A baby bottle disclosed in U.S. Pat. No. 5,467,877 (Smith) includes a recess open to the bottom of the bottle for containing an ice pack core to keep the contents cool. The core is held in by a threaded cap removably attached to the bottom of the bottle. U.S. Pat. No. 6,293,435 (Forsberg) shows a liquid specimen container with a first fluid sample container having a lid at the top, and a second fluid sample container disposed within a recess open to the bottom of the first container. The recess is ribbed to frictionally hold the second container. A recess open to a container top is shown in U.S. Pat. No. 5,992,677 (Ebine). The recess is designed to hold a product, particle, prize or object such as a towelette.

Although the foregoing containers may be suitable for the purposes described in their respective patents, they fail to adequately address a variety of needs for vending and otherwise distributing containers of liquids and complementary products, particularly in the beverage and snack food industries.

Therefore, it is an object of the present invention to provide containers having a size and shape suitable for offering single servings of beverages through conventional vending machines, and further for containing complementary products in a manner that affords convenient access to the complementary products without interfering with consumption of the beverage.

Another object is to provide a container for a liquid and a complementary product that allows reclosure of the container after a partial consumption or other use of a beverage or other liquid, and preferably also allows convenient reinsertion of the complementary product after partial consumption or use, if desired.

A further object is to provide a system for conveniently containing two complementary products, including a container shaped to provide a compartment for one of the products and a recess separate from the compartment for containing the other product, in which the second product is closely surrounded by a compliant covering or wrap to provide a cartridge removably nested within the recess.

Yet another object is to provide a container with a liquid-impermeable wall forming a compartment for liquids and defining a recess isolated from the compartment, sized and shaped to contain an elongate cartridge removably axially insertable into the recess, and alternatively to contain an elongate core adapted to support the container in a dispensing position when inserted into the recess.

SUMMARY OF THE INVENTION

To achieve these and other objects, there is provided a container for a liquid and an accessory product. The container includes a liquid-impermeable wall shaped to provide a compartment for containing a liquid. The wall includes an outside wall section determining a periphery of the container. The wall further includes an inside wall section spaced apart inwardly from the outside wall section and defining a recess isolated from the compartment. The recess includes an access aperture open to an exterior of the container, and extends in an axial direction from the access aperture to an interior end within the container. The inside wall is shaped to provide a selected region near the interior end, extending in the axial direction and having a reduced dimension normal to the axial direction, whereby the inside wall along the selected region is adapted to frictionally engage a leading end region of an accessory product inserted through the access aperture into the recess, thereby tending to retain the accessory product in the recess.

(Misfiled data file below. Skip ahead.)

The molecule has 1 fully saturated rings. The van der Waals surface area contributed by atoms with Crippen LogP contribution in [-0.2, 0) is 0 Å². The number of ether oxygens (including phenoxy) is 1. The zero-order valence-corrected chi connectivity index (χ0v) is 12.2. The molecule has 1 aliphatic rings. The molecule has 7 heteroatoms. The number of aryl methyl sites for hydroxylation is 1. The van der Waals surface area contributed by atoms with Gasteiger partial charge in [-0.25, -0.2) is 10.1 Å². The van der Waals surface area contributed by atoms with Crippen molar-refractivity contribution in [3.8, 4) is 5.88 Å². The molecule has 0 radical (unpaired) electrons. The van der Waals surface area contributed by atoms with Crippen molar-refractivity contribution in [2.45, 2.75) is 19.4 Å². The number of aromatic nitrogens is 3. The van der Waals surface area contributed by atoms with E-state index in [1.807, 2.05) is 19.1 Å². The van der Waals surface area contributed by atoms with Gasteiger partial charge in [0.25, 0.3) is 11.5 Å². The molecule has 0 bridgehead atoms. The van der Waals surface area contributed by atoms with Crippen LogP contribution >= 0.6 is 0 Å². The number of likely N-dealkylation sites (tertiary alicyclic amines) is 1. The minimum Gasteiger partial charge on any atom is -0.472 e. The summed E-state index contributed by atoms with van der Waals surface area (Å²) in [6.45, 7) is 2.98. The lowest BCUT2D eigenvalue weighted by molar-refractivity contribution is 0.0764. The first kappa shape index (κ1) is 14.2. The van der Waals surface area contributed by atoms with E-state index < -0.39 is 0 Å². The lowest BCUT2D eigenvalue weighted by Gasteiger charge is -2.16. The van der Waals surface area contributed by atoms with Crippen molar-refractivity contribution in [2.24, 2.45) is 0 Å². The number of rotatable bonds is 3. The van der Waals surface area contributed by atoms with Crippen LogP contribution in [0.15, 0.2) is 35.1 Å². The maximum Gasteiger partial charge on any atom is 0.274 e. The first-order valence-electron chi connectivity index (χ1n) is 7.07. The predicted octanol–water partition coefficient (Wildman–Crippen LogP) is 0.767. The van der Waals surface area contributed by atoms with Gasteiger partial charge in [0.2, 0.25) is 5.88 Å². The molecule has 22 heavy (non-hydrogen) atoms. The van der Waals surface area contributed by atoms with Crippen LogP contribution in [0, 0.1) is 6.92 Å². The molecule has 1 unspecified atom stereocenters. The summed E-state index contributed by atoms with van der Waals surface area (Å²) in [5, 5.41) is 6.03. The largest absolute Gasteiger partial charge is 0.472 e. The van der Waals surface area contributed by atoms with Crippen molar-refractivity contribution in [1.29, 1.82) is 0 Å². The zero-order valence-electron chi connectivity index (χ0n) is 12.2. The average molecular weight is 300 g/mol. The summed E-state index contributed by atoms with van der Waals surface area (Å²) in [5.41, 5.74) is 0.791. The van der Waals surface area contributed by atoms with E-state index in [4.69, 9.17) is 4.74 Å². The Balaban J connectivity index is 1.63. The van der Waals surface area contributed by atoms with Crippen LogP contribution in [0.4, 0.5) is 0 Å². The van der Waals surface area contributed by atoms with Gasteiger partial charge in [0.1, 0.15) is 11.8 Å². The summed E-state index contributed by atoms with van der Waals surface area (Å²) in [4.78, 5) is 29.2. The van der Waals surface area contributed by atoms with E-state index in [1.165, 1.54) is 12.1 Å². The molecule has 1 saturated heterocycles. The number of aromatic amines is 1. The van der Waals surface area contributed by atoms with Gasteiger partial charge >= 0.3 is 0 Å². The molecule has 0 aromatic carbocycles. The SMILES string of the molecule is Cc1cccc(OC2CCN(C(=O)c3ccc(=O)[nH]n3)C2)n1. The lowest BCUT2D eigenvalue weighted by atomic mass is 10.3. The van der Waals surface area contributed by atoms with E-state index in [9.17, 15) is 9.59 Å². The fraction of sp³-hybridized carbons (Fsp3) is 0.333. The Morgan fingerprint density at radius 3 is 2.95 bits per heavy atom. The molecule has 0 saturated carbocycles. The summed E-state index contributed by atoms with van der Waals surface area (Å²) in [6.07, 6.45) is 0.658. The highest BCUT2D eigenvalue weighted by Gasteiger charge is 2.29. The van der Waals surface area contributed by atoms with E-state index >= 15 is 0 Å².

In one preferred version of the container, the access aperture is disposed at the container bottom, and the inside wall section extends upwardly, concentric on a vertical axis. Below the selected region, the recess diameter is substantially constant. The outside wall section surrounds the inside wall section, preferably concentric on the same axis. Above the recess, the outside wall section is narrowed or inclined inwardly to provide a neck near the container top. A port at the container top allows liquids to enter and exit the compartment. A cap or other suitable closure member releasably closes the port.

This provides a container shape well suited for vending and convenient personal consumption of a beverage and snack food. The beverage can be completely or partially consumed without interfering with the snack food contained in the recess. Likewise, the snack food can be removed and consumed without interfering with consumption of the beverage. Because of the removable cap and frictional support of the snack food package, either the liquid or the snack food may be partially consumed, and the cap reattached or package reinserted.